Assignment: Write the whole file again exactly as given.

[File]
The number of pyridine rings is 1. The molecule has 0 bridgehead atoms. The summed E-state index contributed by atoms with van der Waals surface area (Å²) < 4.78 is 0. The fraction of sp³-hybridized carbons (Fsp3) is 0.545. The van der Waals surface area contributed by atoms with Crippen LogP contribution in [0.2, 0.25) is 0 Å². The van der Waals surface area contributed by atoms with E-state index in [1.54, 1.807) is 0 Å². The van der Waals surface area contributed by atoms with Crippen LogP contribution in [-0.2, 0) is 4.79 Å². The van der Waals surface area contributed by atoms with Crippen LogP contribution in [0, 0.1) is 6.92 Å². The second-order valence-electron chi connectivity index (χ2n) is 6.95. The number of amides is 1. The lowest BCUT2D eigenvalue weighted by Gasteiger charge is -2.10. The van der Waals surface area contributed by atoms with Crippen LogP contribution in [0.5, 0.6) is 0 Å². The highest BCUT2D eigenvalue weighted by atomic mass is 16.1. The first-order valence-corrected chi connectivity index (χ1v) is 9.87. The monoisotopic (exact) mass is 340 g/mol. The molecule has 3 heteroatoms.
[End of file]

The number of pyridine rings is 1. The molecule has 0 bridgehead atoms. The summed E-state index contributed by atoms with van der Waals surface area (Å²) < 4.78 is 0. The fraction of sp³-hybridized carbons (Fsp3) is 0.545. The van der Waals surface area contributed by atoms with Crippen LogP contribution in [0.2, 0.25) is 0 Å². The van der Waals surface area contributed by atoms with E-state index in [1.54, 1.807) is 0 Å². The van der Waals surface area contributed by atoms with Crippen LogP contribution in [-0.2, 0) is 4.79 Å². The van der Waals surface area contributed by atoms with Crippen LogP contribution in [0, 0.1) is 6.92 Å². The second-order valence-electron chi connectivity index (χ2n) is 6.95. The number of amides is 1. The lowest BCUT2D eigenvalue weighted by Gasteiger charge is -2.10. The van der Waals surface area contributed by atoms with Crippen LogP contribution in [0.5, 0.6) is 0 Å². The highest BCUT2D eigenvalue weighted by atomic mass is 16.1. The first-order valence-corrected chi connectivity index (χ1v) is 9.87. The monoisotopic (exact) mass is 340 g/mol. The molecule has 3 heteroatoms.